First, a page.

A Victorian man committed suicide two days after he was released from hospital in a case underlying how “fundamentally broken” the mental health system is.
Premier Daniel Andrews on Sunday named the four commissioners to lead the royal commission into mental health, “the most important reform work anywhere in our nation”.
More than 8000 people made a submission to help shape the terms of reference, which will cover:
- Preventing mental illness and suicide
- Helping Victorians navigate the system
- Supporting family members and carers
- Improving outcomes for those at the greatest risk
- Supporting those with mental illness abusing alcohol and drugs
The Victorian Mental Illness Awareness Council (VMIAC) is concerned there was no commitment to investigate serious abuses in the system, like the federal inquiry into aged care.
“We’re concerned about whether these issues will be looked at,” VMIAC CEO Maggie Toko said.
Julie Rickard’s partner of 15 years, Steve Bates, 44, took his life seven years ago after a chronic back injury stopped him from working.
Ms Rickard called an ambulance after his mood changed, and he was sent home with valium.
A crisis team came to their home to check on him the following day.
“The next day he was dead,” she told reporters in Melbourne on Sunday.
“People are scared and embarrassed about going to talk to somebody and we need to change that. It is getting to crisis point and often that is too late. It is going to save lives.”
Mr Andrews described the mental health system as “fundamentally broken”.
“Until we acknowledge that and set a course to find these answers and a practical plan for the future, people will continue to die. People will be forever diminished,” he said.
Penny Armytage – who chaired the Transport Accident Commission and was president of Berry Street, which supports families affected by domestic violence – has been appointed chairwoman of the royal commission.
She will be joined by Alex Cockram, a Melbourne University associate professor from the psychiatry department, and former CEO of Western Health.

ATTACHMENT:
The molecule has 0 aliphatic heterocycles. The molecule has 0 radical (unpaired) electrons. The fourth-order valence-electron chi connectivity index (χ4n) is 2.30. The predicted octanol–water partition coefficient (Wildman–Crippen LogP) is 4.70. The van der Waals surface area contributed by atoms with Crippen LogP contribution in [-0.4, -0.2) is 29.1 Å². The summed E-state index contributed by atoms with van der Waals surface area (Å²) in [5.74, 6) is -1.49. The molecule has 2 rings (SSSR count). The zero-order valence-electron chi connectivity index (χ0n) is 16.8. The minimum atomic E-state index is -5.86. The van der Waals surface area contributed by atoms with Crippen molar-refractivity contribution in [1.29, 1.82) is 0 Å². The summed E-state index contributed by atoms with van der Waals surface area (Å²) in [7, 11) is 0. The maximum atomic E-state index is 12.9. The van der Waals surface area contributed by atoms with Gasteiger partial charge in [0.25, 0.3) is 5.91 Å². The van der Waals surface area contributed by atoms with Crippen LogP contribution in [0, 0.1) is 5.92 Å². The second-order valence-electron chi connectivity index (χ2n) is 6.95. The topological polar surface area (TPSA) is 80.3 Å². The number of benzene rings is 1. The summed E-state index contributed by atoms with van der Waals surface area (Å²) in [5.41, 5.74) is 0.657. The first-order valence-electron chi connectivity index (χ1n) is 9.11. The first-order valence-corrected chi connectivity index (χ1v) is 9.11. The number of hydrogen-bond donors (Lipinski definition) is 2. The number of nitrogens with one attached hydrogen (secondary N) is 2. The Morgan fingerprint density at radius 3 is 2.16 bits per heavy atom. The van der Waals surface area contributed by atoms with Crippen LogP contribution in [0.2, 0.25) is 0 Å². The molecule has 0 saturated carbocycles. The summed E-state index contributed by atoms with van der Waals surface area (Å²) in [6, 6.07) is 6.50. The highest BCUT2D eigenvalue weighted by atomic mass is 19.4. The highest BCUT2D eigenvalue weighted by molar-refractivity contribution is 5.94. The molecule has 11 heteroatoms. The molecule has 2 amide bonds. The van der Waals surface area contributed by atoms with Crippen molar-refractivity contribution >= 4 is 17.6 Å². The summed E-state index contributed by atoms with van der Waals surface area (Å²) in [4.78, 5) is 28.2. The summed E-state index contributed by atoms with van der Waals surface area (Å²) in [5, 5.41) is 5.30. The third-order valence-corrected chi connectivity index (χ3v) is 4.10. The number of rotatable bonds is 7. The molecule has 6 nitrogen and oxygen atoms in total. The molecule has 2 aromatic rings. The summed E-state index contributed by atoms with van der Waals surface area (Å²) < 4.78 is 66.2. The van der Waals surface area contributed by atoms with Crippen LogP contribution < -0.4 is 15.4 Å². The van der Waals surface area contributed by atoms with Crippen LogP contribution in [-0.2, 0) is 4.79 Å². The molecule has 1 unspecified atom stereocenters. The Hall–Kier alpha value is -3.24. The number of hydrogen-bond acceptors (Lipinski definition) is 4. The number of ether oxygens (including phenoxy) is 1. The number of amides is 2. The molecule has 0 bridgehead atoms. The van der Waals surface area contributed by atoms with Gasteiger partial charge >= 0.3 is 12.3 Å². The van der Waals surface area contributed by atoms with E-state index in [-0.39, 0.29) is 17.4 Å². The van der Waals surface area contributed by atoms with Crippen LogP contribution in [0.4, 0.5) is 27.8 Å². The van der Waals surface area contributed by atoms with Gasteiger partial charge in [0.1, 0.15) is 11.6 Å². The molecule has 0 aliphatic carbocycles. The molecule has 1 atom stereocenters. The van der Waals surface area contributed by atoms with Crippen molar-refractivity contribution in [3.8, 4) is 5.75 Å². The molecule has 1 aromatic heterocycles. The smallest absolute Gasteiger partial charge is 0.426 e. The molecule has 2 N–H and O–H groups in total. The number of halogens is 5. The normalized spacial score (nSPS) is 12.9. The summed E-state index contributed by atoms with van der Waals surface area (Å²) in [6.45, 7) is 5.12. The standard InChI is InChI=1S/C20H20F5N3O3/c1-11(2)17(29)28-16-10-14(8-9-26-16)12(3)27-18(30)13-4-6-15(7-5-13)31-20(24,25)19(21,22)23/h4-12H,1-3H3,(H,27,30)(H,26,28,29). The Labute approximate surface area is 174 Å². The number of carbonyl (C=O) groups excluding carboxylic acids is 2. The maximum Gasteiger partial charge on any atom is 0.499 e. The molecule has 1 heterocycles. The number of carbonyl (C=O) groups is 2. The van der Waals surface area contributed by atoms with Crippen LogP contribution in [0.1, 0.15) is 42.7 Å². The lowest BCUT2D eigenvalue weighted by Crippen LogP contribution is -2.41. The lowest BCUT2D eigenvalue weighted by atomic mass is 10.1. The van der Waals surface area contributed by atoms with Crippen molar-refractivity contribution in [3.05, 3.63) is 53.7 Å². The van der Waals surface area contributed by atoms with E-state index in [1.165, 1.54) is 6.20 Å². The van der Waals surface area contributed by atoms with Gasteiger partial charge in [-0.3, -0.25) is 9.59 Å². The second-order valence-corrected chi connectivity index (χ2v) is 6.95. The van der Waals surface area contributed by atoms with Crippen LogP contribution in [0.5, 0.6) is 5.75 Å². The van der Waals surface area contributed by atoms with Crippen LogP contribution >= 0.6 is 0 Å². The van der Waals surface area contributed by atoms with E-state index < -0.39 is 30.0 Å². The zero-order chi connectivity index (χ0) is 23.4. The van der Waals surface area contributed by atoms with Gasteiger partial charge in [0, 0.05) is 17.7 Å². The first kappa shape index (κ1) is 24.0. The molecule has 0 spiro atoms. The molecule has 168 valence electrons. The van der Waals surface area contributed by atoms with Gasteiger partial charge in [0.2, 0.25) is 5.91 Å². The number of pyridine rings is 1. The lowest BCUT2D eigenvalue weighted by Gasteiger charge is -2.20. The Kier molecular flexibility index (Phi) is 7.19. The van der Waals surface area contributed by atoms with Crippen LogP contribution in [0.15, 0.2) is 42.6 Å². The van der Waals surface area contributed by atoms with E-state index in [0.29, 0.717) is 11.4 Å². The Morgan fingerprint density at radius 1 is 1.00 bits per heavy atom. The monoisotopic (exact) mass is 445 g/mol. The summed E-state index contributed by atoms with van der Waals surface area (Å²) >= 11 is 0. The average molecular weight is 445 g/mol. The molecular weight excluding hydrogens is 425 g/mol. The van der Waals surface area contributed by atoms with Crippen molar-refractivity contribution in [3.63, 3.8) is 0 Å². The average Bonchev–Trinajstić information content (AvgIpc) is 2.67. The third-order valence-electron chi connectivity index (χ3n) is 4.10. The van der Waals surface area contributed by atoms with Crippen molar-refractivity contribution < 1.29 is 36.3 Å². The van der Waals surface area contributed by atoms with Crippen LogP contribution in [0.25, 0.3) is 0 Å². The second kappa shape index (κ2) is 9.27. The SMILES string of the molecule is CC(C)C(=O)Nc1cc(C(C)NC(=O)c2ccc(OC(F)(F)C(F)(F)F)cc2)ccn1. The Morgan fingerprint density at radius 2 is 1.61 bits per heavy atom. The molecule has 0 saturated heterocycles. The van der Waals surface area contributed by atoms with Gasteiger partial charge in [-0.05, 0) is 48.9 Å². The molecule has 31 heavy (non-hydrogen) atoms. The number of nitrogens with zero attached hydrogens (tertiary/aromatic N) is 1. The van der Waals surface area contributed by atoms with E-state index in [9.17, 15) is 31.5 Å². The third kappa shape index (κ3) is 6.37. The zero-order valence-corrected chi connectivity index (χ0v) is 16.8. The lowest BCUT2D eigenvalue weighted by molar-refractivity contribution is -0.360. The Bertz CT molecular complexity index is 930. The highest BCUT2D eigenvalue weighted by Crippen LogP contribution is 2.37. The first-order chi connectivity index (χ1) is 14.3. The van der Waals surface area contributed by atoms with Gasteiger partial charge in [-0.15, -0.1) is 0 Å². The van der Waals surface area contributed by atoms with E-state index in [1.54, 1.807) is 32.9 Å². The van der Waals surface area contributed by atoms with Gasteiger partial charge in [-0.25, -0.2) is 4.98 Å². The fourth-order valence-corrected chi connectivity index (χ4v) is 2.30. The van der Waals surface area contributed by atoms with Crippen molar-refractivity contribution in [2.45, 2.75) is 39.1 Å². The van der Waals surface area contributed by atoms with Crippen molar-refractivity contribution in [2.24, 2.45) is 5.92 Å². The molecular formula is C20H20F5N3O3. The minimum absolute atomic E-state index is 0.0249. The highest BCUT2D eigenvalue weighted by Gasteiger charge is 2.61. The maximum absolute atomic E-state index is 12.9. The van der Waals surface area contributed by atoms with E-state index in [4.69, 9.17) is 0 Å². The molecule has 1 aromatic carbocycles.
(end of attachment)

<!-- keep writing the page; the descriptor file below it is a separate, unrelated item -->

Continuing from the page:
Another commissioner, Professor Allan Fels, is the former chairman of the National Mental Health Commission, and is the former chairman of the Australian Competition and Consumer Commission.
Professor Bernadette McSherry is a legal academic in criminal and mental health law, and is president of the Australian and New Zealand Association of Psychiatry, Psychology and Law.
VMIAC had called for the royal commission to centre people with lived experience accessing the system and questioned whether the appointments achieved that.
“It’s really disappointing that we don’t have a consumer commissioner,” Ms Toko said in a statement on Sunday.
“The people who have survived the mental health system have the most important expertise for this royal commission, but they’re not there.”
Mr Andrews called for the commission’s recommendations to be practical ways to implement changes.
“We’re not about admiring the problem or eloquently describing it,” he said.
“It’s a broken system. It needs to be repaired.
“But that’s not the end of it. There may be areas where there’s no system at all, where the commission recommends we need to go into those spaces. We need to do things that are not being done now.”
The premier acknowledged there would be a “significant bill” but that the royal commission was an investment.
“One in five Victorians will experience mental illness this year, but all five in five Victorians will deal with the consequences of it and a system that simply doesn’t work – whether it’s carers, family members, or all of us as taxpayers, those who work in the system,” Mr Andrews said.
The government received more than 8000 public submissions and held 23 roundtables with experts and community groups across the state to develop the terms of reference.
The commission will hand down an interim report by November 30 and its final report in October next year.
Mr Andrews has committed to implementing all of the recommendations.
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